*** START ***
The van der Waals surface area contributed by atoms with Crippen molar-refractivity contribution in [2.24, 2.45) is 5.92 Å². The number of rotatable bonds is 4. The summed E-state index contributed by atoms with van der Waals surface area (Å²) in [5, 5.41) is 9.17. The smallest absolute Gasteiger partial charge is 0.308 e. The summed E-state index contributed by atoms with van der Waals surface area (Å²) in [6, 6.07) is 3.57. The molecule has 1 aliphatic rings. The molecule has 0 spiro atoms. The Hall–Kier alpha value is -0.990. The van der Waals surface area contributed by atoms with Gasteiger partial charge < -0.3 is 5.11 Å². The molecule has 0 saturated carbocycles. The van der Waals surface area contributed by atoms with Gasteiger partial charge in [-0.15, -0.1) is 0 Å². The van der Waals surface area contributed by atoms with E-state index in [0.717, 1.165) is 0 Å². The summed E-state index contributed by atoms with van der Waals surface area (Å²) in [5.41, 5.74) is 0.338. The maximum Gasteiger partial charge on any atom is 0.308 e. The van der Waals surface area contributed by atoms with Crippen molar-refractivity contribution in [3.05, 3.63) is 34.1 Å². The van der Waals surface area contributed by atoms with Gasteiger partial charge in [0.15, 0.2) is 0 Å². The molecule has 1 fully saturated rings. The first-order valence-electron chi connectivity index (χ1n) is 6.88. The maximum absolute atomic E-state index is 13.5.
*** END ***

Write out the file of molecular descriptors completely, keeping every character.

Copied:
The van der Waals surface area contributed by atoms with Crippen molar-refractivity contribution in [2.24, 2.45) is 5.92 Å². The number of rotatable bonds is 4. The summed E-state index contributed by atoms with van der Waals surface area (Å²) in [5, 5.41) is 9.17. The smallest absolute Gasteiger partial charge is 0.308 e. The summed E-state index contributed by atoms with van der Waals surface area (Å²) in [6, 6.07) is 3.57. The molecule has 1 aliphatic rings. The molecule has 0 spiro atoms. The Hall–Kier alpha value is -0.990. The van der Waals surface area contributed by atoms with Gasteiger partial charge < -0.3 is 5.11 Å². The molecule has 0 saturated carbocycles. The van der Waals surface area contributed by atoms with Gasteiger partial charge in [-0.15, -0.1) is 0 Å². The van der Waals surface area contributed by atoms with E-state index in [0.717, 1.165) is 0 Å². The summed E-state index contributed by atoms with van der Waals surface area (Å²) in [5.41, 5.74) is 0.338. The maximum Gasteiger partial charge on any atom is 0.308 e. The van der Waals surface area contributed by atoms with Crippen molar-refractivity contribution in [3.05, 3.63) is 34.1 Å². The van der Waals surface area contributed by atoms with Gasteiger partial charge in [0.15, 0.2) is 0 Å². The molecule has 1 fully saturated rings. The first-order valence-electron chi connectivity index (χ1n) is 6.88. The maximum absolute atomic E-state index is 13.5.